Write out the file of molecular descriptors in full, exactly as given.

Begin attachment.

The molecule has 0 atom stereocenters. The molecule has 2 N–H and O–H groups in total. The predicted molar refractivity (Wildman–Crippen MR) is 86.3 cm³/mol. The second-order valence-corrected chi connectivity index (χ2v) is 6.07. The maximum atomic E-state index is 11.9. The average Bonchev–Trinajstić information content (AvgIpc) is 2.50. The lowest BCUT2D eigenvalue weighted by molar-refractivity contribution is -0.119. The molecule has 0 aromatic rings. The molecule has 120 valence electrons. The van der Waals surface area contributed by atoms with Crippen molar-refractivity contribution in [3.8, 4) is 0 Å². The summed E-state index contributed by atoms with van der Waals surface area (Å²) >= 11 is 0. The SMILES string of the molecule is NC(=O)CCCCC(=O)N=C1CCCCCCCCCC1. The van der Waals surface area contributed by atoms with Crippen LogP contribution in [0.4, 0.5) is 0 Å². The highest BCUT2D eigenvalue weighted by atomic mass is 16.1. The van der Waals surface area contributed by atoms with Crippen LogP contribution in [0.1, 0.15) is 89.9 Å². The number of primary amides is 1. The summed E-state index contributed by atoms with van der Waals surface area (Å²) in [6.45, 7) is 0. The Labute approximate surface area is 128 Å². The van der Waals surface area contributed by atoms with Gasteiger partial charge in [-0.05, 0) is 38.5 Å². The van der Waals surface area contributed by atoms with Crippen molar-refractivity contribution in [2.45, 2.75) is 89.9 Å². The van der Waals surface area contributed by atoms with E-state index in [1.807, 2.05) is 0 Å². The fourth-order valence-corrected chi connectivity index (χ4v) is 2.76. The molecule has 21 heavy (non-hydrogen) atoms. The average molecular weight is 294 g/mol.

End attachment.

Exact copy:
The molecule has 0 atom stereocenters. The molecule has 2 N–H and O–H groups in total. The predicted molar refractivity (Wildman–Crippen MR) is 86.3 cm³/mol. The second-order valence-corrected chi connectivity index (χ2v) is 6.07. The maximum atomic E-state index is 11.9. The average Bonchev–Trinajstić information content (AvgIpc) is 2.50. The lowest BCUT2D eigenvalue weighted by molar-refractivity contribution is -0.119. The molecule has 0 aromatic rings. The molecule has 120 valence electrons. The van der Waals surface area contributed by atoms with Crippen molar-refractivity contribution in [3.8, 4) is 0 Å². The summed E-state index contributed by atoms with van der Waals surface area (Å²) >= 11 is 0. The SMILES string of the molecule is NC(=O)CCCCC(=O)N=C1CCCCCCCCCC1. The van der Waals surface area contributed by atoms with Crippen LogP contribution in [0.4, 0.5) is 0 Å². The highest BCUT2D eigenvalue weighted by atomic mass is 16.1. The van der Waals surface area contributed by atoms with Crippen LogP contribution in [0.1, 0.15) is 89.9 Å². The number of primary amides is 1. The summed E-state index contributed by atoms with van der Waals surface area (Å²) in [6.45, 7) is 0. The Labute approximate surface area is 128 Å². The van der Waals surface area contributed by atoms with Gasteiger partial charge in [-0.05, 0) is 38.5 Å². The van der Waals surface area contributed by atoms with Crippen molar-refractivity contribution in [2.45, 2.75) is 89.9 Å². The van der Waals surface area contributed by atoms with E-state index in [1.807, 2.05) is 0 Å². The fourth-order valence-corrected chi connectivity index (χ4v) is 2.76. The molecule has 21 heavy (non-hydrogen) atoms. The average molecular weight is 294 g/mol.